Irvine’s Master Plan protects natural features, which led to the creation of Mason Regional Park.

Green From The Start

by Alan Hess

Allan Hess

Nature was on the minds of Irvine Company planners as far back as 1959. Though “environmental sustainability” is widely recognized today, it was largely unknown then. In Irvine, these green concepts would be pioneered on a large scale for the first time.

On the practical side, planners worked with natural features instead of bulldozing them.

Wetlands and hillsides determined logical places for houses, streets and parks.

Planner William Pereira’s initial report for Irvine Company decided that the natural channel that carries water from the San Joaquin Hills and its basin should be retained as a “greenbelt” – a term so new then it had to be defined.

Today, this is Mason Regional Park, with its habitat for birds, animals – and people. The guidelines reserved land “for pedestrian activities and for landscaped areas where children may play in safety; where one may enjoy the feeling of space without sacrificing the economies of land use inherent in higher density development.”

Orchard Hills, today.

The reason? “Fundamentally it offers relief from the confinement of pavement, automobiles and noise of the city.”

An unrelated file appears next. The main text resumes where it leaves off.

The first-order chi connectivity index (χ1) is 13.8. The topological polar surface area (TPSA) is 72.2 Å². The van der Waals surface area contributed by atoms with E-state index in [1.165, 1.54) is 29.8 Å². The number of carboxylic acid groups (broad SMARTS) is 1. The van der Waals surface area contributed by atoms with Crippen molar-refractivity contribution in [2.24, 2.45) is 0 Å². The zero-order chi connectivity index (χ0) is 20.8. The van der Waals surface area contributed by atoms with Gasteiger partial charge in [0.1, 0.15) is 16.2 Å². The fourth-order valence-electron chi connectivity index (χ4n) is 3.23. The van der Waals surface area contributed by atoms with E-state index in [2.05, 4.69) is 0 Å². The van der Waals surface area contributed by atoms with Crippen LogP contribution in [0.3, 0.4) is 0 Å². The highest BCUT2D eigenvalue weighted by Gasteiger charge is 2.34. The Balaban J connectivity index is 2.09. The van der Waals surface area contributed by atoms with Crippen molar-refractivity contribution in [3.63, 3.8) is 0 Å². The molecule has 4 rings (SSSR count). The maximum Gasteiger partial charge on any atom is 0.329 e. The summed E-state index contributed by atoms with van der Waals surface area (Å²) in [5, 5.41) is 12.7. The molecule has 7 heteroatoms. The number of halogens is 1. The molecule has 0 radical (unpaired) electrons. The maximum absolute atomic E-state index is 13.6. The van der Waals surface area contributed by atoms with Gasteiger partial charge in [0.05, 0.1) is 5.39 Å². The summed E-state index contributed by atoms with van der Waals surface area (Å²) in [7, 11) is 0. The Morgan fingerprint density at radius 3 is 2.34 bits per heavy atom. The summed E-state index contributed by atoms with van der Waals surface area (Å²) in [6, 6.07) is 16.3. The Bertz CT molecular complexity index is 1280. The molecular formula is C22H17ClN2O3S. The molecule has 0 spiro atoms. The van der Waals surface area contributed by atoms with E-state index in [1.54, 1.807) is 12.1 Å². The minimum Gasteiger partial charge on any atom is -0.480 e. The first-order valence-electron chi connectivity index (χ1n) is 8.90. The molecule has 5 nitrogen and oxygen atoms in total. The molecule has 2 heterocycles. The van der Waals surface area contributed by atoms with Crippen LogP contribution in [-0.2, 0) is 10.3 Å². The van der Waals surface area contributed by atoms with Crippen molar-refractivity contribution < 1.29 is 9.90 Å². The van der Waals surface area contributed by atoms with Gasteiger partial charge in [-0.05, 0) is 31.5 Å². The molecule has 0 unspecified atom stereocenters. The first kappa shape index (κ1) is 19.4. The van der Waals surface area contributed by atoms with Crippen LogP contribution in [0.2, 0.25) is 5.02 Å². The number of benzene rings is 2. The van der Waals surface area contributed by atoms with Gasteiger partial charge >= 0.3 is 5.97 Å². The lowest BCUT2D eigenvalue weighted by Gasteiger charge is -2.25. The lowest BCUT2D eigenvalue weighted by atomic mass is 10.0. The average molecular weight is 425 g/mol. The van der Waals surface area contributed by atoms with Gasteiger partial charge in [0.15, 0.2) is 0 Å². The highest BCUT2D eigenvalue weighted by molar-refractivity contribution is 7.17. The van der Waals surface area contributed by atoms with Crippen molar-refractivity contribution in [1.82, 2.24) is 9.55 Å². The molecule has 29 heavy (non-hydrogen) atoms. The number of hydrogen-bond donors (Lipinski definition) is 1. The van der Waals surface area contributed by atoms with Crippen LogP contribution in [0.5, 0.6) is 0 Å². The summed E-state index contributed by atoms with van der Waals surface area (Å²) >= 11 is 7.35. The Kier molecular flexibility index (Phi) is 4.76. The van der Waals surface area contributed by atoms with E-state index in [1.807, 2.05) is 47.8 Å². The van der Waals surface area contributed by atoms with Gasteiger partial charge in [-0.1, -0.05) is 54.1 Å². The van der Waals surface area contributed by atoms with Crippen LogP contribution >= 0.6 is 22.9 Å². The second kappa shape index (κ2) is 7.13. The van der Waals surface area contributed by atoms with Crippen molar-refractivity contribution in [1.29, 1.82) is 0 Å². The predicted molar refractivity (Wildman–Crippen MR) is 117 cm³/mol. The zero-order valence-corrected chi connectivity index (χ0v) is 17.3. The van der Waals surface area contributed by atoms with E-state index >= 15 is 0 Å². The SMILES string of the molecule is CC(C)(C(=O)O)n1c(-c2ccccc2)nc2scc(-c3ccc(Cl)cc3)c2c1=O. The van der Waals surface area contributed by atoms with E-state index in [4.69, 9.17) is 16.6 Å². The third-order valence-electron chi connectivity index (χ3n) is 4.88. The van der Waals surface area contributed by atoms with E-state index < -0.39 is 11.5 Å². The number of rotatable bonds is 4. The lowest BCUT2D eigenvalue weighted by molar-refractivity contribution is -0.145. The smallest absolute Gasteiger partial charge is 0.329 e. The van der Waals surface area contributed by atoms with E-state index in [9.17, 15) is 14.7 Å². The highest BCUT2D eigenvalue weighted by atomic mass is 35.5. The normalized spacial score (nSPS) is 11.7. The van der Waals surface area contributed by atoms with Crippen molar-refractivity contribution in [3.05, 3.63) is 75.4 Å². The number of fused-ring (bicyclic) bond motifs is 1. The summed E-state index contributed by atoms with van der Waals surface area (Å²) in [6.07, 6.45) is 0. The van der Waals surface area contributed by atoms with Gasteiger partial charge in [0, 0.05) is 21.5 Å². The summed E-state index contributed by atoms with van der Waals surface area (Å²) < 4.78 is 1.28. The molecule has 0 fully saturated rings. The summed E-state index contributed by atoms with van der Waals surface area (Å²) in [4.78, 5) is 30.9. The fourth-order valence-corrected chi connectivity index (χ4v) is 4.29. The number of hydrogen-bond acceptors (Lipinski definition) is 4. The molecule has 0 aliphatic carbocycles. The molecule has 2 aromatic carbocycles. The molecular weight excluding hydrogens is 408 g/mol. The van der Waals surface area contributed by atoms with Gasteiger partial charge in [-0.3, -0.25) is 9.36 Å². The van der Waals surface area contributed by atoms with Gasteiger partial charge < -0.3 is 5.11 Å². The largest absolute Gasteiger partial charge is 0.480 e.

Aesthetics shaped the plan too. The Irvine Ranch’s “special physical characteristics of an unusual and aesthetic quality … are extremely desirable because of their great natural beauty, (and) outstanding views,” Pereira wrote.

Taking cues from nature, planners rejected suburbia’s typical street grid. Streets in Turtle Rock (and more recently Orchard Hills) curved with the “broad terraces rising up the slope in undulating bands following the natural topography, each rising just far enough above the lower ones to permit views over them into the town center and beyond.”

Though no one talked about “green environments” then, the value of ecological balance was dawning on the public. Aware of these trends, Irvine’s planners mapped out a city responding to nature, and one that could continue to respond to the latest science and needs of the community in the future.

Turtle Rock, 1971.

For example, as environmental scientists came to better understand the need to preserve large swaths of open space to protect wildlife and habitat, Irvine Company increased the open space preservation originally called for on The Irvine Ranch from 11% to 60%, ensuring that 90 square miles of natural open space will be a permanent part of the Irvine community.

By recognizing green principles from the beginning, Irvine has become a model for a sustainable future.

Irvine resident Alan Hess has authored 20 books on architecture and community planning and is researching another on the Irvine Master Plan. He is an architect, a commissioner on the California State Historical Resources Commission, and was a National Arts Journalism Program Fellow at Columbia University’s School of Journalism.